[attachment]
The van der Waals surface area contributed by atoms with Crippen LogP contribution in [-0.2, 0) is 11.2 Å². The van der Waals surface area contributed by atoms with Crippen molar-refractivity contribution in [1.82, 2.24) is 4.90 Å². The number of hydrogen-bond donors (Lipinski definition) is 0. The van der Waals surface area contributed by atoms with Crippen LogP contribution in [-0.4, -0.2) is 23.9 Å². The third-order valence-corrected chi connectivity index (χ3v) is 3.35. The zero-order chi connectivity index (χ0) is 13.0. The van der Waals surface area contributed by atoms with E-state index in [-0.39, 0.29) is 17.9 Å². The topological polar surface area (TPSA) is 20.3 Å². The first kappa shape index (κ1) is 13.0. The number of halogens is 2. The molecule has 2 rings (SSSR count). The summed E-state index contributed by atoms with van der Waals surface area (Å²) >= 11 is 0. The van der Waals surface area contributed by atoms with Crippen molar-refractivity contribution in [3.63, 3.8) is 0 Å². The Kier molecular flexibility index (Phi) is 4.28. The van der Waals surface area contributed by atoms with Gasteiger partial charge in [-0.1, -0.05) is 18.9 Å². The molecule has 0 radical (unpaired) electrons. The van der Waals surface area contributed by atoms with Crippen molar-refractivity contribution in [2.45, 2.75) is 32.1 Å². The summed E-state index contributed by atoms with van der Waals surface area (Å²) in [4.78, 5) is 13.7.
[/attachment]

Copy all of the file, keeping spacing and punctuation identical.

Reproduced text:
The van der Waals surface area contributed by atoms with Crippen LogP contribution in [-0.2, 0) is 11.2 Å². The van der Waals surface area contributed by atoms with Crippen molar-refractivity contribution in [1.82, 2.24) is 4.90 Å². The number of hydrogen-bond donors (Lipinski definition) is 0. The van der Waals surface area contributed by atoms with Crippen LogP contribution in [-0.4, -0.2) is 23.9 Å². The third-order valence-corrected chi connectivity index (χ3v) is 3.35. The zero-order chi connectivity index (χ0) is 13.0. The van der Waals surface area contributed by atoms with E-state index in [-0.39, 0.29) is 17.9 Å². The topological polar surface area (TPSA) is 20.3 Å². The first kappa shape index (κ1) is 13.0. The number of halogens is 2. The molecule has 2 rings (SSSR count). The summed E-state index contributed by atoms with van der Waals surface area (Å²) >= 11 is 0. The van der Waals surface area contributed by atoms with Crippen molar-refractivity contribution in [3.63, 3.8) is 0 Å². The Kier molecular flexibility index (Phi) is 4.28. The van der Waals surface area contributed by atoms with Gasteiger partial charge in [-0.1, -0.05) is 18.9 Å². The molecule has 0 radical (unpaired) electrons. The van der Waals surface area contributed by atoms with Crippen molar-refractivity contribution in [2.45, 2.75) is 32.1 Å². The summed E-state index contributed by atoms with van der Waals surface area (Å²) in [4.78, 5) is 13.7.